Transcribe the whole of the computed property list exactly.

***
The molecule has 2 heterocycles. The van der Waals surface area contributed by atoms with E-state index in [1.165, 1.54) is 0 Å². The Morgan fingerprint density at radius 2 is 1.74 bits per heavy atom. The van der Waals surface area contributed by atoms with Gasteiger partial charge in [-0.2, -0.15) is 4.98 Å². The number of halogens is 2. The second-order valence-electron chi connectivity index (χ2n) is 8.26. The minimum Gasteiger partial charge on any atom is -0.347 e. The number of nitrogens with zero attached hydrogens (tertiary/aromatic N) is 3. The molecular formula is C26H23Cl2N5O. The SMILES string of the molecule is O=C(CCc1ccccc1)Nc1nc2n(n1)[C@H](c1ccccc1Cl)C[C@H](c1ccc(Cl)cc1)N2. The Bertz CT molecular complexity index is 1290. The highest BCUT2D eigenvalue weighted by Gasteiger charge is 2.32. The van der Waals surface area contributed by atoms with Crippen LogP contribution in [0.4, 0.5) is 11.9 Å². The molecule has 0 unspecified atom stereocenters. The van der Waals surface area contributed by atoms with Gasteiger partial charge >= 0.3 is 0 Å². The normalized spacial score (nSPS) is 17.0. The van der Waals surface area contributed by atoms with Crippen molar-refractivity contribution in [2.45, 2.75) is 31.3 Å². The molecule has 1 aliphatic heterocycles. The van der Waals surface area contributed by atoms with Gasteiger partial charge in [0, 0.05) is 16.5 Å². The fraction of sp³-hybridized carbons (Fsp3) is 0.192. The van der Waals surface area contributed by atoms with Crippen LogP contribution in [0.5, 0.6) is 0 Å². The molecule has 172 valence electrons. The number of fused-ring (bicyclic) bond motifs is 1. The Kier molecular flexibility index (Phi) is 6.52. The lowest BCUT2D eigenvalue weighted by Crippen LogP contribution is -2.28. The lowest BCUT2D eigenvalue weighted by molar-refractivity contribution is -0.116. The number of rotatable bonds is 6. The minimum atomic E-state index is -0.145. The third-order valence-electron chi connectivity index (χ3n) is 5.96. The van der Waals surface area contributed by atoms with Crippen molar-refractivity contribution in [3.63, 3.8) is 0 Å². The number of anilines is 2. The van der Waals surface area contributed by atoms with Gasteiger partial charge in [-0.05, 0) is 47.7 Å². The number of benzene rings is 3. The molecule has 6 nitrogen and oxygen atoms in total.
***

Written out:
The molecule has 2 heterocycles. The van der Waals surface area contributed by atoms with E-state index in [1.165, 1.54) is 0 Å². The Morgan fingerprint density at radius 2 is 1.74 bits per heavy atom. The van der Waals surface area contributed by atoms with Gasteiger partial charge in [-0.2, -0.15) is 4.98 Å². The number of halogens is 2. The second-order valence-electron chi connectivity index (χ2n) is 8.26. The minimum Gasteiger partial charge on any atom is -0.347 e. The number of nitrogens with zero attached hydrogens (tertiary/aromatic N) is 3. The molecular formula is C26H23Cl2N5O. The SMILES string of the molecule is O=C(CCc1ccccc1)Nc1nc2n(n1)[C@H](c1ccccc1Cl)C[C@H](c1ccc(Cl)cc1)N2. The Bertz CT molecular complexity index is 1290. The highest BCUT2D eigenvalue weighted by Gasteiger charge is 2.32. The van der Waals surface area contributed by atoms with Crippen LogP contribution in [0.4, 0.5) is 11.9 Å². The molecule has 0 unspecified atom stereocenters. The van der Waals surface area contributed by atoms with Gasteiger partial charge >= 0.3 is 0 Å². The normalized spacial score (nSPS) is 17.0. The van der Waals surface area contributed by atoms with Crippen molar-refractivity contribution in [2.45, 2.75) is 31.3 Å². The molecule has 1 aliphatic heterocycles. The van der Waals surface area contributed by atoms with Gasteiger partial charge in [0, 0.05) is 16.5 Å². The fraction of sp³-hybridized carbons (Fsp3) is 0.192. The van der Waals surface area contributed by atoms with Crippen LogP contribution in [0.5, 0.6) is 0 Å². The molecule has 172 valence electrons. The number of fused-ring (bicyclic) bond motifs is 1. The Kier molecular flexibility index (Phi) is 6.52. The lowest BCUT2D eigenvalue weighted by Crippen LogP contribution is -2.28. The lowest BCUT2D eigenvalue weighted by molar-refractivity contribution is -0.116. The number of rotatable bonds is 6. The minimum atomic E-state index is -0.145. The third-order valence-electron chi connectivity index (χ3n) is 5.96. The van der Waals surface area contributed by atoms with Crippen molar-refractivity contribution in [3.63, 3.8) is 0 Å². The number of anilines is 2. The van der Waals surface area contributed by atoms with Gasteiger partial charge in [-0.05, 0) is 47.7 Å². The number of benzene rings is 3. The molecule has 6 nitrogen and oxygen atoms in total.